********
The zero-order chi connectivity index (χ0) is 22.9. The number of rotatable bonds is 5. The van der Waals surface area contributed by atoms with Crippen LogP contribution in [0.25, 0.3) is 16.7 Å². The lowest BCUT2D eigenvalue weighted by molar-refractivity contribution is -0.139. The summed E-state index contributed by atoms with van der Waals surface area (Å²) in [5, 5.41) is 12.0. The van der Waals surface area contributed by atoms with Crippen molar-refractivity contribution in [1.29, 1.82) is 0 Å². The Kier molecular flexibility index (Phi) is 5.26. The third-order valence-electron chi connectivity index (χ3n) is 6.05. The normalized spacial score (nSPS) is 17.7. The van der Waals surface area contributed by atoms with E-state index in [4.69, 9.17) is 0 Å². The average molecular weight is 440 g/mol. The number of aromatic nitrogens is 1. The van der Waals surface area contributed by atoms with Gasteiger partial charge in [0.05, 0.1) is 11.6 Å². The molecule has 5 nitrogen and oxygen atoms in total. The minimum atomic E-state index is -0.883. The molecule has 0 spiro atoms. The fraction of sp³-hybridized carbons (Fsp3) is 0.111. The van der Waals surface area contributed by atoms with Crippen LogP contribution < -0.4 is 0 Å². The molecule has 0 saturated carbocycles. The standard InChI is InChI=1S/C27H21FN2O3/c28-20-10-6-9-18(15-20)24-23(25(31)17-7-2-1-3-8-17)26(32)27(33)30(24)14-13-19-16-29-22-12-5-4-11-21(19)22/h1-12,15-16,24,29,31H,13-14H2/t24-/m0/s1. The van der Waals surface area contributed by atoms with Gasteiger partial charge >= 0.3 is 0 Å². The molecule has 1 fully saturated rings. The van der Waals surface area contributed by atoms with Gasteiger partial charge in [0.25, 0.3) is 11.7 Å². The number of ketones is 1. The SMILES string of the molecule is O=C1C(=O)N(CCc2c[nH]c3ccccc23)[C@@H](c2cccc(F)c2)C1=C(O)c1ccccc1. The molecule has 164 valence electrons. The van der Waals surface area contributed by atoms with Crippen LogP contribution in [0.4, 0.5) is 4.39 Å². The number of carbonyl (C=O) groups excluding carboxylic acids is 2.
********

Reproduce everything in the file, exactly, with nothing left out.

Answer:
The zero-order chi connectivity index (χ0) is 22.9. The number of rotatable bonds is 5. The van der Waals surface area contributed by atoms with Crippen LogP contribution in [0.25, 0.3) is 16.7 Å². The lowest BCUT2D eigenvalue weighted by molar-refractivity contribution is -0.139. The summed E-state index contributed by atoms with van der Waals surface area (Å²) in [5, 5.41) is 12.0. The van der Waals surface area contributed by atoms with Crippen molar-refractivity contribution in [1.29, 1.82) is 0 Å². The Kier molecular flexibility index (Phi) is 5.26. The third-order valence-electron chi connectivity index (χ3n) is 6.05. The normalized spacial score (nSPS) is 17.7. The van der Waals surface area contributed by atoms with E-state index in [4.69, 9.17) is 0 Å². The average molecular weight is 440 g/mol. The number of aromatic nitrogens is 1. The van der Waals surface area contributed by atoms with Gasteiger partial charge in [0.05, 0.1) is 11.6 Å². The molecule has 5 nitrogen and oxygen atoms in total. The minimum atomic E-state index is -0.883. The molecule has 0 spiro atoms. The fraction of sp³-hybridized carbons (Fsp3) is 0.111. The van der Waals surface area contributed by atoms with Crippen LogP contribution < -0.4 is 0 Å². The molecule has 0 saturated carbocycles. The standard InChI is InChI=1S/C27H21FN2O3/c28-20-10-6-9-18(15-20)24-23(25(31)17-7-2-1-3-8-17)26(32)27(33)30(24)14-13-19-16-29-22-12-5-4-11-21(19)22/h1-12,15-16,24,29,31H,13-14H2/t24-/m0/s1. The van der Waals surface area contributed by atoms with Gasteiger partial charge >= 0.3 is 0 Å². The molecule has 1 fully saturated rings. The van der Waals surface area contributed by atoms with Gasteiger partial charge in [0.25, 0.3) is 11.7 Å². The number of ketones is 1. The SMILES string of the molecule is O=C1C(=O)N(CCc2c[nH]c3ccccc23)[C@@H](c2cccc(F)c2)C1=C(O)c1ccccc1. The molecule has 164 valence electrons. The van der Waals surface area contributed by atoms with Crippen LogP contribution in [0.4, 0.5) is 4.39 Å². The number of carbonyl (C=O) groups excluding carboxylic acids is 2.